Saxon: Inspirations

Saxon led the charge in the late ’70s and ’80s as part of the new British Heavy Metal wave along with Judas Priest and Motorhead. With that in mind, why is one of the founding fathers of metal making an album saluting their inspirations when bands should be hailing Saxon themselves for their contribution to the metal world? Biff Byford explains it this way: “We wanted to do an album based on our influences, the songs, and bands that inspired us to write what we did and still do.” Even Saxon has been influenced, and they too want to celebrate those inspirations with the aptly titled Inspirations.

First, Inspirations’s artwork embraces each of the bands Saxon pays tribute to on the album. It is a subtle and clever album cover. I come from an era where being able to stare at an album cover and pick out little gems is part of the fun of owning the album, so I was impressed from the minute I laid eyes on the cover art.

“Paint It Black,” originally recorded by The Rolling Stones, gets things started. Biff’s vocals add a grittier, darker sound to the song, making it a bit more ominous-sounding. 

 Next is Led Zeppelin’s “Immigrant Song.” Some would say it is almost impossible to match Robert Plant’s intensity, but vocally Biff’s version holds its own, and musically Saxon’s remake has much more of an intense plundering beat to it. The Beatles inevitably hold an inspirational spot on any band of Saxon’s era, and they chose to remake “Paperback Writer.” Of course, the song in Saxon’s hands is more raw, heavy, and not so poppy. I would have loved to seen Saxon choose a more melodic song from the Let it Be album, but this is not my inspiration album.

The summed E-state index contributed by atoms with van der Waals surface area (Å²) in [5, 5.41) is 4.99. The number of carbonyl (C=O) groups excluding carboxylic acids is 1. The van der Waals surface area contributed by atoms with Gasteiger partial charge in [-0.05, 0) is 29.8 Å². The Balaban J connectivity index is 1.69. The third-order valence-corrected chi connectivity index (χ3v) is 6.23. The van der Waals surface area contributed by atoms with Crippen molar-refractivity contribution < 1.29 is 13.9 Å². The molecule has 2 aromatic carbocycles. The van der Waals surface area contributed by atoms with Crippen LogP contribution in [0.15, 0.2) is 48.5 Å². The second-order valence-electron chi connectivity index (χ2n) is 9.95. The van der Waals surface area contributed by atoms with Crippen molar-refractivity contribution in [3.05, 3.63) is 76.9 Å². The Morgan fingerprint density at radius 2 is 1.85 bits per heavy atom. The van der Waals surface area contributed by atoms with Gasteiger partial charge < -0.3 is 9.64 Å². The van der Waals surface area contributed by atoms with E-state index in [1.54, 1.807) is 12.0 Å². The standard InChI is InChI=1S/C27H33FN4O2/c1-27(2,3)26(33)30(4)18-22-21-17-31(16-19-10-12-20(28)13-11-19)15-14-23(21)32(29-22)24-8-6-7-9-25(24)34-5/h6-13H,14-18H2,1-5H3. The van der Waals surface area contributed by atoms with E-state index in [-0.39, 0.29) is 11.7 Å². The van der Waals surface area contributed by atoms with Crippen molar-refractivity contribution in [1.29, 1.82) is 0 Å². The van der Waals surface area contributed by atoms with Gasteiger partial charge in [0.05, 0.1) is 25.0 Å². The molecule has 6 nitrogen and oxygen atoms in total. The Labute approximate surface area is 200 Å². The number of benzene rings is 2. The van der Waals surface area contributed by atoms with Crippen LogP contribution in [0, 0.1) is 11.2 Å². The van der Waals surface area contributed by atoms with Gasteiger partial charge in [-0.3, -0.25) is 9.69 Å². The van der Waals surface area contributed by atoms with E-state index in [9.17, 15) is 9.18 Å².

“Evil Woman” by Black Sabbath and “Stone Free” by Jimi Hendrix gives Paul Quinn and Doug Scarratt a chance to show their love to the great Toni Iommi and Jimi Hendrix. Saxon has had a genuine admiration for Motorhead for a long time, and it seems fitting that they pay tribute to Lemmy with a cover of “Bomber.” Deep Purple’s “Speed King” appears to be a perfect fit for Biff vocally, and Nibbs Carter thumps some great bass lines originally done by Roger Glover. “The Rocker” adds a heavier version of the Thin Lizzy classic. 

One song that most would never consider a good fit for Saxon but leads the pack on the album is Toto’s “Hold The Line.” Biff flawlessly revives the sharp vocal delivery of the original. The fantastic drum line of Nigel Glockler feels like a fitting tribute to the late Jeff Porcaro, whose original drums laid the groundwork for this 1978 hit. 

Inspirations finishes strong with “Problem Child” from Bon Scott era AC/DC and crescendos with a great visit back to the 1965 psychedelic hit “See My Friends.” by The Kinks.

Saxon went old school recording Inspirations. It was recorded at Brockfield House outside York with a strong appreciation and intent to make sure things were old school using Marshall cabs, Marshall amps, and real drums. Biff produced the album, and longtime Saxon sixth man Jacky Lehmann recorded and mixed the album to perfectly ensure an authentic sound. 

If you want to hear some fun recordings of songs that helped lay the groundwork for what Saxon became, then Inspirations should be on a shortlist for albums to pick up on 19 March 2021 via Silver Lining Music / Militia Guard.

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